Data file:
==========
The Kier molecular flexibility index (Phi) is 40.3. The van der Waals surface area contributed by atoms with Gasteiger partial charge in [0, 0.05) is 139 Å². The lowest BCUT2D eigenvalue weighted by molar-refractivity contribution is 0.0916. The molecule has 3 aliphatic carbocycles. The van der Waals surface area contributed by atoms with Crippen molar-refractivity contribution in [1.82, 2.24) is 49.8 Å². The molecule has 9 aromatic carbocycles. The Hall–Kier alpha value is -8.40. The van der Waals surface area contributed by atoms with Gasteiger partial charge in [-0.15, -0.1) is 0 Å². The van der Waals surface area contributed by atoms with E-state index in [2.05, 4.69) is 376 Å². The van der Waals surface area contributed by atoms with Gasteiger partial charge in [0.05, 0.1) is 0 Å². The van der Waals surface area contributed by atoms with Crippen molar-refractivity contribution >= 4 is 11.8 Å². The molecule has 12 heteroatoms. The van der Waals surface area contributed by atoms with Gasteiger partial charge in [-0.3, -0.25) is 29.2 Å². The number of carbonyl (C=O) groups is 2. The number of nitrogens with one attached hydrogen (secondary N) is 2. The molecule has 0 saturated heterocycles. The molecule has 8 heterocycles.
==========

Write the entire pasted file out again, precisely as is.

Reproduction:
The Kier molecular flexibility index (Phi) is 40.3. The van der Waals surface area contributed by atoms with Gasteiger partial charge in [0, 0.05) is 139 Å². The lowest BCUT2D eigenvalue weighted by molar-refractivity contribution is 0.0916. The molecule has 3 aliphatic carbocycles. The van der Waals surface area contributed by atoms with Crippen molar-refractivity contribution in [1.82, 2.24) is 49.8 Å². The molecule has 9 aromatic carbocycles. The Hall–Kier alpha value is -8.40. The van der Waals surface area contributed by atoms with Gasteiger partial charge in [-0.15, -0.1) is 0 Å². The van der Waals surface area contributed by atoms with E-state index in [2.05, 4.69) is 376 Å². The van der Waals surface area contributed by atoms with Gasteiger partial charge in [0.05, 0.1) is 0 Å². The van der Waals surface area contributed by atoms with Crippen molar-refractivity contribution >= 4 is 11.8 Å². The molecule has 12 heteroatoms. The van der Waals surface area contributed by atoms with Gasteiger partial charge in [-0.3, -0.25) is 29.2 Å². The number of carbonyl (C=O) groups is 2. The number of nitrogens with one attached hydrogen (secondary N) is 2. The molecule has 0 saturated heterocycles. The molecule has 8 heterocycles.